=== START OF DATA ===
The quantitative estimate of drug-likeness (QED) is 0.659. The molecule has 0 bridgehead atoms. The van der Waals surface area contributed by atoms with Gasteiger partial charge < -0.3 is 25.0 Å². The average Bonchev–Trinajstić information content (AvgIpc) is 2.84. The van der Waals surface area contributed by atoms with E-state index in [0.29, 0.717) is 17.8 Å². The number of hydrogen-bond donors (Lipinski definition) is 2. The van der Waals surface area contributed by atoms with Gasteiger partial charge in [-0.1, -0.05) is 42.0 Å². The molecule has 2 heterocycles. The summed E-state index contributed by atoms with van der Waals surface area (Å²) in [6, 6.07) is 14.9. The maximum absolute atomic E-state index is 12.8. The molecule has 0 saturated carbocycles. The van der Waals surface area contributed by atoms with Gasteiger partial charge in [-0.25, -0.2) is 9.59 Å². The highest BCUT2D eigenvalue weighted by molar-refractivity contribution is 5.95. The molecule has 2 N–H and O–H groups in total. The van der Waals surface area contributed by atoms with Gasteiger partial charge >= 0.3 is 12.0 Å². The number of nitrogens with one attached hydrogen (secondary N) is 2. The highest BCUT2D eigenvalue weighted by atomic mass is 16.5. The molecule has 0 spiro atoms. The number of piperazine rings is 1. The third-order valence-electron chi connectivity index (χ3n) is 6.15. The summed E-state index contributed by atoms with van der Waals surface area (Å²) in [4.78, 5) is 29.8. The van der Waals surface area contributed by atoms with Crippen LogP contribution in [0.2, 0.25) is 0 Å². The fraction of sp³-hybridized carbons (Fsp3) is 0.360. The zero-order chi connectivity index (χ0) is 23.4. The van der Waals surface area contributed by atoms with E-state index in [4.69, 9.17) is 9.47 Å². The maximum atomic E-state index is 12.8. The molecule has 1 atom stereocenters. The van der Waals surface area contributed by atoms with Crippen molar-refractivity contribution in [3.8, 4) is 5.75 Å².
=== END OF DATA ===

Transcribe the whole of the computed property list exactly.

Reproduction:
The quantitative estimate of drug-likeness (QED) is 0.659. The molecule has 0 bridgehead atoms. The van der Waals surface area contributed by atoms with Gasteiger partial charge < -0.3 is 25.0 Å². The average Bonchev–Trinajstić information content (AvgIpc) is 2.84. The van der Waals surface area contributed by atoms with E-state index in [0.29, 0.717) is 17.8 Å². The number of hydrogen-bond donors (Lipinski definition) is 2. The van der Waals surface area contributed by atoms with Gasteiger partial charge in [-0.1, -0.05) is 42.0 Å². The molecule has 2 heterocycles. The summed E-state index contributed by atoms with van der Waals surface area (Å²) in [6, 6.07) is 14.9. The maximum absolute atomic E-state index is 12.8. The molecule has 0 saturated carbocycles. The van der Waals surface area contributed by atoms with Gasteiger partial charge in [-0.25, -0.2) is 9.59 Å². The highest BCUT2D eigenvalue weighted by molar-refractivity contribution is 5.95. The molecule has 2 N–H and O–H groups in total. The van der Waals surface area contributed by atoms with Gasteiger partial charge >= 0.3 is 12.0 Å². The number of nitrogens with one attached hydrogen (secondary N) is 2. The highest BCUT2D eigenvalue weighted by atomic mass is 16.5. The molecule has 0 spiro atoms. The number of piperazine rings is 1. The third-order valence-electron chi connectivity index (χ3n) is 6.15. The summed E-state index contributed by atoms with van der Waals surface area (Å²) in [4.78, 5) is 29.8. The van der Waals surface area contributed by atoms with Crippen LogP contribution in [0.2, 0.25) is 0 Å². The fraction of sp³-hybridized carbons (Fsp3) is 0.360. The zero-order chi connectivity index (χ0) is 23.4. The van der Waals surface area contributed by atoms with E-state index in [4.69, 9.17) is 9.47 Å². The maximum atomic E-state index is 12.8. The molecule has 1 atom stereocenters. The van der Waals surface area contributed by atoms with Crippen molar-refractivity contribution in [3.8, 4) is 5.75 Å².